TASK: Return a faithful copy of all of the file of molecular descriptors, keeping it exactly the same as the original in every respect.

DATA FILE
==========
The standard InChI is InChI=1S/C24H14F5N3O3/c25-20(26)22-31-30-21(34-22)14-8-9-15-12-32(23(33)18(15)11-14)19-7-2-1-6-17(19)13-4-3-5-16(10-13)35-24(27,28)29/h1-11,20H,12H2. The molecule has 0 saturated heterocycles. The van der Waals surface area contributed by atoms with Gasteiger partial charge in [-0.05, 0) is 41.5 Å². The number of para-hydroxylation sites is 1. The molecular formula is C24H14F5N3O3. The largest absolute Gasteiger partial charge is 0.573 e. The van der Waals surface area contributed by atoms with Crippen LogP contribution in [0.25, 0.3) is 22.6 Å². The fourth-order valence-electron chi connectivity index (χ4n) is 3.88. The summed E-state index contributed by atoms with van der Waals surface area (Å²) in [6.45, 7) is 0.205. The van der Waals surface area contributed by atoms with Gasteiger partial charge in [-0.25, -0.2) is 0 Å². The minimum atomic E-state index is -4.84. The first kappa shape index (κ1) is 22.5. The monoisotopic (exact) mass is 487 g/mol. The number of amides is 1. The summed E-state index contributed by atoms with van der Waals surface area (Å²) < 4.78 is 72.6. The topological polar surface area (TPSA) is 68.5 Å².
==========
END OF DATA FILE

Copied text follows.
The standard InChI is InChI=1S/C24H14F5N3O3/c25-20(26)22-31-30-21(34-22)14-8-9-15-12-32(23(33)18(15)11-14)19-7-2-1-6-17(19)13-4-3-5-16(10-13)35-24(27,28)29/h1-11,20H,12H2. The molecule has 0 saturated heterocycles. The van der Waals surface area contributed by atoms with Gasteiger partial charge in [-0.05, 0) is 41.5 Å². The number of para-hydroxylation sites is 1. The molecular formula is C24H14F5N3O3. The largest absolute Gasteiger partial charge is 0.573 e. The van der Waals surface area contributed by atoms with Crippen LogP contribution in [0.25, 0.3) is 22.6 Å². The fourth-order valence-electron chi connectivity index (χ4n) is 3.88. The summed E-state index contributed by atoms with van der Waals surface area (Å²) in [6.45, 7) is 0.205. The van der Waals surface area contributed by atoms with Gasteiger partial charge in [-0.25, -0.2) is 0 Å². The minimum atomic E-state index is -4.84. The first kappa shape index (κ1) is 22.5. The monoisotopic (exact) mass is 487 g/mol. The number of amides is 1. The summed E-state index contributed by atoms with van der Waals surface area (Å²) < 4.78 is 72.6. The topological polar surface area (TPSA) is 68.5 Å².